Toxic byproduct of fighting in Kosovo

Warning: Concerns raised by Philip Berrigan about radioactive ammunition are echoing in Europe.

January 14, 2001|By Carl Schoettler

THE BIBLICAL OBSERVATION about the prophet without honor in his own country has taken a sadly ironic turn for Philip F. Berrigan, Baltimore's immutable peace activist.

Berrigan remains locked in a Maryland prison for protesting the use of depleted-uranium ammunition by American and NATO troops during the war in Kosovo.

But last week health fears surged across Europe about possible depleted-uranium-caused cancers among soldiers serving as peacekeepers in Kosovo.

Leaders of a half-dozen European countries demanded inquiries into the potential for cancer among their soldiers exposed to dust or debris from radioactive depleted-uranium anti-tank projectiles.

The 15-member European Union reacted by ordering an investigation by its own scientists of unexplained disease and deaths among Balkan peacekeepers.

NATO members Germany and Italy urged a moratorium on the use of depleted-uranium ammunition until the cancer-causing potential of the weapons is studied. Portugal sent government leaders to meet with Portuguese troops in Kosovo.

The French press agency reported that Italy had 18 suspected cases of "Balkan Syndrome" cancers, with eight deaths, among soldiers returned from Kosovo. The Portuguese press reported two deaths among five cases of cancer contracted by Balkans veterans.

Agence France-Presse said five Belgian soldiers, two Dutch, two Spanish and a Czech died after tours in the Balkans. Four French and four Belgian veterans have been diagnosed with leukemia.

The presidents of Poland and Ukraine, which operate a joint battalion of 1,700 troops, head for Kosovo on Tuesday.

Berrigan, 76, and three others from the Plowshares movement were sent to jail last March after they were charged with trespassing on the Air National Guard Base in Essex, then damaging an A-10 Warthog aircraft during a protest against depleted-uranium weapons.

The A-10, a tank killer, fired about 31,000 rounds -- 10.5 tons, -- of depleted-uranium ammunition during about 100 missions in Kosovo. During the Persian Gulf war, A-10s fired up to 940,000 depleted uranium rounds and it was widely used in anti-tank artillery shells fired by U.S. forces. The low-level radiation from depleted uranium has been identified as a possible cause of Gulf War Syndrome.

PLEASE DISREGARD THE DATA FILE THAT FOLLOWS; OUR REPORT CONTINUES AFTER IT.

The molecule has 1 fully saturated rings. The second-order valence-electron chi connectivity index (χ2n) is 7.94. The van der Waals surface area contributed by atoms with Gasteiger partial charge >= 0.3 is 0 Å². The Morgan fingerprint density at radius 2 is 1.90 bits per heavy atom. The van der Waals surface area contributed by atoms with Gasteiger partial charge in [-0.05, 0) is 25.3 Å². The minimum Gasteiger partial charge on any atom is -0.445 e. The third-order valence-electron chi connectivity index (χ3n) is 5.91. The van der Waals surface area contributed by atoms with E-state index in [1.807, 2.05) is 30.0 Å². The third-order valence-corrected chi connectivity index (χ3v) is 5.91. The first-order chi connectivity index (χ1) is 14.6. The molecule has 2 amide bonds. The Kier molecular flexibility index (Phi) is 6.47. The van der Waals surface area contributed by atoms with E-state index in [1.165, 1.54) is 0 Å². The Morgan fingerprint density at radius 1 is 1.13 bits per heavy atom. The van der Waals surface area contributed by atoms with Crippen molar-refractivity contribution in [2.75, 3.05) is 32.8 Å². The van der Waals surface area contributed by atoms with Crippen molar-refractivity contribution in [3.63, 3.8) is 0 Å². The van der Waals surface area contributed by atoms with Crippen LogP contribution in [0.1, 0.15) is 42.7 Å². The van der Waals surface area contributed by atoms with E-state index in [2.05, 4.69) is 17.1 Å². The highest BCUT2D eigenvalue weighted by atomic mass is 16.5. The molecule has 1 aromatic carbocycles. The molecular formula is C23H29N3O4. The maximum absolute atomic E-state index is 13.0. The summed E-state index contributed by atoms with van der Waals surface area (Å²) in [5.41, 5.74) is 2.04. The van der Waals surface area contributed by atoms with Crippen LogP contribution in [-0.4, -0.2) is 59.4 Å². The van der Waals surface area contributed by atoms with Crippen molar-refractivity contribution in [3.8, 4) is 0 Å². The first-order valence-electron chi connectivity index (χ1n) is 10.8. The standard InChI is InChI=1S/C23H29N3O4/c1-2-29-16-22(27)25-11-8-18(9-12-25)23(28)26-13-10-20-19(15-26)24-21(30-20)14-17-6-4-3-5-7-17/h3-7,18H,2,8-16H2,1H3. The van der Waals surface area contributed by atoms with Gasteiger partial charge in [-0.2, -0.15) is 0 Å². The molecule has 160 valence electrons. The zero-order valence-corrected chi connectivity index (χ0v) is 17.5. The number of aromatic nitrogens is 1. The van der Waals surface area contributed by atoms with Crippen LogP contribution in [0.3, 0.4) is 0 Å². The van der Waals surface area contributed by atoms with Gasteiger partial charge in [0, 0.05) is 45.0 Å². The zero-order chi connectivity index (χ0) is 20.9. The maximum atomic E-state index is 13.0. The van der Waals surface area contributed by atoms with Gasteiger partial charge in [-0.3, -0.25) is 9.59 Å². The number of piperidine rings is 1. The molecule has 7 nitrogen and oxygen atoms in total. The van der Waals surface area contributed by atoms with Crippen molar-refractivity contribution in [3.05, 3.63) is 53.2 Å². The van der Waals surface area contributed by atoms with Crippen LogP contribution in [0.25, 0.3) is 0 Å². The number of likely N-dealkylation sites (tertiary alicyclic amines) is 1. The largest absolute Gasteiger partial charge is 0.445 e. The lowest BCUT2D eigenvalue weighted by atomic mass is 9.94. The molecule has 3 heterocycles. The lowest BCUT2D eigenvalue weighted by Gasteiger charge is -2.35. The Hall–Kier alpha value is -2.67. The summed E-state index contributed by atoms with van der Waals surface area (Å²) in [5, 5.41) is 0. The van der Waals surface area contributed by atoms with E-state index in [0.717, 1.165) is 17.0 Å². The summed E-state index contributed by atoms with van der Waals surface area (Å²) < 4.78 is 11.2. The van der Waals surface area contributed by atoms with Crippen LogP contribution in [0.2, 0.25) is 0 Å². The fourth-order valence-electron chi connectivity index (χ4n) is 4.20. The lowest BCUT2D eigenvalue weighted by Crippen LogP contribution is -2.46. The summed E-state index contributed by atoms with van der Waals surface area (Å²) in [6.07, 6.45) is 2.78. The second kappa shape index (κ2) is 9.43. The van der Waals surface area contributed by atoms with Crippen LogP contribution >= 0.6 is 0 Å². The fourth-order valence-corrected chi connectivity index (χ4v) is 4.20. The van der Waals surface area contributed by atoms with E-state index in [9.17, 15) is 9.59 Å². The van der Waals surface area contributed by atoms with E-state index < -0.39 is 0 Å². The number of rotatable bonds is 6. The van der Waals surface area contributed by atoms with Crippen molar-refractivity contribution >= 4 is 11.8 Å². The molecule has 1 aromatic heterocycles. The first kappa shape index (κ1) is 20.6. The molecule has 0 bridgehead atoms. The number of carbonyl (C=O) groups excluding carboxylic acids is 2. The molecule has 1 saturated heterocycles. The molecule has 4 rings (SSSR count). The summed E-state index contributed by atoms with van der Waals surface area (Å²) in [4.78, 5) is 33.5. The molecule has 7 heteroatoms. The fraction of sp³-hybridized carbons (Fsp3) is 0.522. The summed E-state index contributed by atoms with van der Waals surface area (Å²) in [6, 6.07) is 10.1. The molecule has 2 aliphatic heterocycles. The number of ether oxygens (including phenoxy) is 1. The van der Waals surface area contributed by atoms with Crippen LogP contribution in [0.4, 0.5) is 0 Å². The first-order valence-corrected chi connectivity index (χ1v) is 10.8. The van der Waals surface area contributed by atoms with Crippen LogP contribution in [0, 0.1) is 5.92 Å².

Depleted uranium is a heavy metal left over when uranium is enriched for nuclear weapons or power plants. Because of its density, depleted uranium penetrates armor and it makes very effective armor plating.

The Plowshares activists believe depleted uranium is a threat to human health and the environment. They say it causes cancer to those exposed to battlefield dust and debris, a cause of congenital malformations in children and genetic damage to future offspring. No one denies that depleted uranium is a toxic, radioactive substance. The debate is over how toxic and how radioactive it is.

NATO officials dismiss the risk from depleted uranium as "virtually" zero.

But the French news agency said a "hazard awareness" document was circulated among NATO allies by the U.S. Joint Chiefs of Staff in January 1999. The warning said spent ammunition or contaminated materials should not be handled without protective masks and coverings.

Berrigan and his Plowshares companions -- the Rev. Stephen Kelly, 50, Susan Crane, 56, and Susan Walz, 33 -- were not allowed to present testimony about depleted uranium before Judge James T. Smith Jr. in Baltimore County Circuit Court.

The defendants then refused to take part in the trial."We cannot put on a defense about the dangers of depleted uranium and our rights and our duties under international law," said Susan Crane, a member of Baltimore's Jonah House community.

"We have been denied our right to testify about these topics," she said. "We have been denied our expert witnesses. Therefore we can't go forward."

The next day the judge sentenced Berrigan to 30 months in prison, two others to 27 months and a third to18 months.

"If we had conformed and bent our necks, our sentences would have been much different," Berrigan said.

"The judge didn't understand what he was doing. He thinks if he uses a club on people, he'll get them to submit. Some may get frightened and will submit, others will say, `No!'"

Berrigan said no. He remains in jail. Last week the questions he and his friends raised echoed more and more loudly in Europe. The prophet is not without honor.

Carl Schoettler is a feature writer for The Sun.

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